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Here are 5 home remedies to help your dog fall asleep

Dog sleeping advice
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Although canine insomnia is not common, when it happens it can make your life and your dog’s life difficult. Take a moment to learn about some simple home remedies recommended by vets and owners to help your dog sleep

By Nick Whittle

Your dog’s inability to fall asleep could be due to things such as illness, pain, stress or old age, but to find the real cause takes time.

What will stop your dog falling asleep?

Of a healthy dog that isn’t suffering from one of the health problems outlined below, the reason for her not being able to fall asleep is likely to be related to stress. Unfortunately the majority of a dog’s stressing is down to its human counterpart, namely: you.

You may be experiencing relationship problems or struggling at work, or you may even be sick. The behaviour you manifest will bring about doggy stress.

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Dogs are also incredibly sensitive to changes of weather, routine and their living quarters, meeting new people and new dogs, and loud or sudden noises. Just one of these factors can trigger anxiety and insomnia.

Other causes may be

Lack of exercise

Dogs love to run and play; they also love to interact with others. If for whatever reason they are denied these valuable pastimes, they may not be able to sleep due to their unspent energy. Days which are demanding both physically and mentally should sufficiently wear out a healthy dog.

Physical Problems

Some vets suggest a dog may not be able to sleep because she is poorly. The following are possible culprits of canine insomnia:

  • Hypothyroidism
  • Diabetes
  • Cushing’s Syndrome
  • Urinary tract infection

A thorough investigation of your dog’s health may be called for. Using blood and urine tests your vet will be able to determine whether your dog is suffering from one of these conditions.

Intracranial disease

With all other diseases and conditions ruled out you may need to consider the possibility that your dog has some sort of brain injury, encephalopathy or tumorous growth. A vet would be able to rule out such conditions by examining your dog with a CT scanner.

Old age

An elderly dog is more likely to be restless at night than a younger dog. Old dogs are prone to debilitating conditions such as arthritis and cataracts (ironically, not being able to see very well could cause your old dog to be afraid of the dark).

Canine Cognitive Dysfunction Syndrome should also be considered as a cause of an old dog’s insomnia.

Before you go to a vet try home remedies. Try a home remedy for sleepless dogs. © Pixabay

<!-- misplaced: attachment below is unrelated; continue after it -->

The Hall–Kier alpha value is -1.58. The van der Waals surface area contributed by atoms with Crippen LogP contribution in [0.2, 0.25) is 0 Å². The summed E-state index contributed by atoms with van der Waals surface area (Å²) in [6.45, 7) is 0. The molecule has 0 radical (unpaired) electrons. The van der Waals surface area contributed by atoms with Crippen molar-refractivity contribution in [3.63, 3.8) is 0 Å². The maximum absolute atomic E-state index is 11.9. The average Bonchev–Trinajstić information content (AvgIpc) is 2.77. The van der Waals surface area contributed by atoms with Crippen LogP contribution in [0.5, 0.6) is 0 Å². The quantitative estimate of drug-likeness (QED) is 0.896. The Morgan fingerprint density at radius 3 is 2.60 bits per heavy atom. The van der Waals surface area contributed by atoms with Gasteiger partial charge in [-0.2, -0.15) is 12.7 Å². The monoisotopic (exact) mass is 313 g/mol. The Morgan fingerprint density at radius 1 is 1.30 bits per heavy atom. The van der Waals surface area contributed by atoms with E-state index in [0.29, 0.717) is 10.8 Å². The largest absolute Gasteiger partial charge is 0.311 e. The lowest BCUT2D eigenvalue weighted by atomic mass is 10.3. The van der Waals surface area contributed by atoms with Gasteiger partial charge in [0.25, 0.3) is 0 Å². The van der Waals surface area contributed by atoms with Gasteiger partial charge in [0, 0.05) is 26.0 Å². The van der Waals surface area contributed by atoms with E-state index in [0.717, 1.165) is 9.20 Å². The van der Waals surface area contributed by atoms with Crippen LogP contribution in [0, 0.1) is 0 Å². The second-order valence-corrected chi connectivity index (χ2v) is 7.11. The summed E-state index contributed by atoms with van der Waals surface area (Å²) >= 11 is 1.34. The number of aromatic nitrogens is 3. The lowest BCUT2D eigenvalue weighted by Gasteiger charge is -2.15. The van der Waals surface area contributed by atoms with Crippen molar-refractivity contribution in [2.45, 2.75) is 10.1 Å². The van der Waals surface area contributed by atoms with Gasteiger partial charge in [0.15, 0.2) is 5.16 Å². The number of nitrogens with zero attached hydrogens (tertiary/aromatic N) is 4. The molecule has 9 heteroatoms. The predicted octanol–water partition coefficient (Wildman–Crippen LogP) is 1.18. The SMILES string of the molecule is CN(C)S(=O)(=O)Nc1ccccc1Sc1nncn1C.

Home remedies to help your dog fall asleep

Until the causes of your dog's insomnia are determined, there is no harm in trying to help your dog to sleep. These different sleep remedies are recommended, but they are not solutions (with the exception of remedies of stress) to the underlying problems.

Here are 5 home remedies suggested by pet owners and vets:

1. Herbs

Products that are premixed with anti-anxiety herbs such as Bach flower, passionflower and valerian are said to be effective remedies of sleeplessness. They are easy to administer (you would usually add one or two drops of the remedy to your dog’s water or food).

2. Aromatherapy

Some oils diffused with medicinal herbs such as lavender, marjoram and chamomile are also thought to calm down your dog when lightly dropped onto her bed. If you are reluctant to add oil to her bed you may consider adding some drops to nearby furniture and carpets.

3. Exercise

Plenty of exercise is good for a dog and not just because it burns off their excess energy. Dogs with painful joints and muscles gain the benefit of looser limbs, and exercise can reduce the pain of illnesses like arthritis. You may even consider giving your dog a massage after her walk.

4. Orthopaedic bed

The bed your dog sleeps on should be big enough, comfortable and padded. For dogs with arthritis, orthopaedic beds are good because they are designed to support a dog's weight. Where you put her bed is also important: a bed that is too near to draughts or heat sources will cause your dog to lose sleep.

5. Relaxing music

If relaxing music works on a person why wouldn’t it work on a dog? After all, we don’t need to know what a piece of music is called or who it was written by to appreciate it. Music therapy is, according to some owners and veterinarian hospitals, one of the best ways to reduce an animal’s stress. Of course, it needs to be the right sort of music. Some research shows that heavy rock and pop music is not as soothing as classic music.

What dog doesn't like sleepy classical music? Play relaxing classical music for your dog to get her to sleep. © Pixabay
 

Canine insomnia can be difficult to cope with but these remedies may just make things a little easier. Try holistic remedies for a week or so and if there is no improvement in your dogs’ sleeping take her to the local vet for a check-up. At least by doing so you should be able to get the bottom of what is causing her insomnia.